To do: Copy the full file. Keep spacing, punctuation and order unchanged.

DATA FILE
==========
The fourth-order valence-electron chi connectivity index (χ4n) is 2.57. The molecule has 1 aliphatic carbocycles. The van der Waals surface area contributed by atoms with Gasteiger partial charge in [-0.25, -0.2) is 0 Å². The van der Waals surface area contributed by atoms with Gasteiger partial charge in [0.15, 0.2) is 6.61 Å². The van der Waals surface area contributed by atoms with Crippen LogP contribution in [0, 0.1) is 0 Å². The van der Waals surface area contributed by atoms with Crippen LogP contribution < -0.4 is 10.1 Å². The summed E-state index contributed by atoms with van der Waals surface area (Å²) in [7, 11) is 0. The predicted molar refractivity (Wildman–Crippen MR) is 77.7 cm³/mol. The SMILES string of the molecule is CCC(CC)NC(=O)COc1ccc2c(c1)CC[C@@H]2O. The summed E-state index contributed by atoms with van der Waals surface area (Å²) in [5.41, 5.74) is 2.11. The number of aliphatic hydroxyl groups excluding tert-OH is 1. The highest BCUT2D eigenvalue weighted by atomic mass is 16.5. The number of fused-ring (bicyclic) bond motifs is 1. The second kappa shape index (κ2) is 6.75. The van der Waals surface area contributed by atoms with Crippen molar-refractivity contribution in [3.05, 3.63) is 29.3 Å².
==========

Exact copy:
The fourth-order valence-electron chi connectivity index (χ4n) is 2.57. The molecule has 1 aliphatic carbocycles. The van der Waals surface area contributed by atoms with Gasteiger partial charge in [-0.25, -0.2) is 0 Å². The van der Waals surface area contributed by atoms with Gasteiger partial charge in [0.15, 0.2) is 6.61 Å². The van der Waals surface area contributed by atoms with Crippen LogP contribution in [0, 0.1) is 0 Å². The van der Waals surface area contributed by atoms with Crippen LogP contribution < -0.4 is 10.1 Å². The summed E-state index contributed by atoms with van der Waals surface area (Å²) in [7, 11) is 0. The predicted molar refractivity (Wildman–Crippen MR) is 77.7 cm³/mol. The SMILES string of the molecule is CCC(CC)NC(=O)COc1ccc2c(c1)CC[C@@H]2O. The summed E-state index contributed by atoms with van der Waals surface area (Å²) in [5.41, 5.74) is 2.11. The number of aliphatic hydroxyl groups excluding tert-OH is 1. The highest BCUT2D eigenvalue weighted by atomic mass is 16.5. The number of fused-ring (bicyclic) bond motifs is 1. The second kappa shape index (κ2) is 6.75. The van der Waals surface area contributed by atoms with Crippen molar-refractivity contribution in [3.05, 3.63) is 29.3 Å².